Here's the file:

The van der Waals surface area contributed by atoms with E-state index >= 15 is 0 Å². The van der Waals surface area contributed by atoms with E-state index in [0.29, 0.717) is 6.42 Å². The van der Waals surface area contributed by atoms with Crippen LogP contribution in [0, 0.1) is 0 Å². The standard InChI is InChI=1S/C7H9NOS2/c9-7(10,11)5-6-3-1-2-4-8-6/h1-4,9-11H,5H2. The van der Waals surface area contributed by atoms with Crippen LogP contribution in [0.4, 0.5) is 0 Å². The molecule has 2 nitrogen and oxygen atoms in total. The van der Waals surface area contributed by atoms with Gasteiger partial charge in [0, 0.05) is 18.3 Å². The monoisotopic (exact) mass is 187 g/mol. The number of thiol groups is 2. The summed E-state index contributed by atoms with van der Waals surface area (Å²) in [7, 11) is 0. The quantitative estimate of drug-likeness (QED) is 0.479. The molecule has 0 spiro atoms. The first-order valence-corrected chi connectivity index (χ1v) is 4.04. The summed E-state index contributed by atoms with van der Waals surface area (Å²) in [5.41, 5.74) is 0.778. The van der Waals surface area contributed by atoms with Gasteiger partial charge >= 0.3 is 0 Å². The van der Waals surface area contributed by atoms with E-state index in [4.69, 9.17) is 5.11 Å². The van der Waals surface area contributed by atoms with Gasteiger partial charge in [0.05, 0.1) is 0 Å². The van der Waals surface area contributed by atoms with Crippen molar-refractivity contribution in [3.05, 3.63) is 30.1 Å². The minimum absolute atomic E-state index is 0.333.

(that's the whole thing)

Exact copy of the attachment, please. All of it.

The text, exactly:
The van der Waals surface area contributed by atoms with E-state index >= 15 is 0 Å². The van der Waals surface area contributed by atoms with E-state index in [0.29, 0.717) is 6.42 Å². The van der Waals surface area contributed by atoms with Crippen LogP contribution in [0, 0.1) is 0 Å². The standard InChI is InChI=1S/C7H9NOS2/c9-7(10,11)5-6-3-1-2-4-8-6/h1-4,9-11H,5H2. The van der Waals surface area contributed by atoms with Crippen LogP contribution in [0.4, 0.5) is 0 Å². The molecule has 2 nitrogen and oxygen atoms in total. The van der Waals surface area contributed by atoms with Gasteiger partial charge in [0, 0.05) is 18.3 Å². The monoisotopic (exact) mass is 187 g/mol. The number of thiol groups is 2. The summed E-state index contributed by atoms with van der Waals surface area (Å²) in [7, 11) is 0. The quantitative estimate of drug-likeness (QED) is 0.479. The molecule has 0 spiro atoms. The first-order valence-corrected chi connectivity index (χ1v) is 4.04. The summed E-state index contributed by atoms with van der Waals surface area (Å²) in [5.41, 5.74) is 0.778. The van der Waals surface area contributed by atoms with Gasteiger partial charge >= 0.3 is 0 Å². The van der Waals surface area contributed by atoms with E-state index in [4.69, 9.17) is 5.11 Å². The van der Waals surface area contributed by atoms with Gasteiger partial charge in [0.05, 0.1) is 0 Å². The van der Waals surface area contributed by atoms with Crippen molar-refractivity contribution in [3.05, 3.63) is 30.1 Å². The minimum absolute atomic E-state index is 0.333.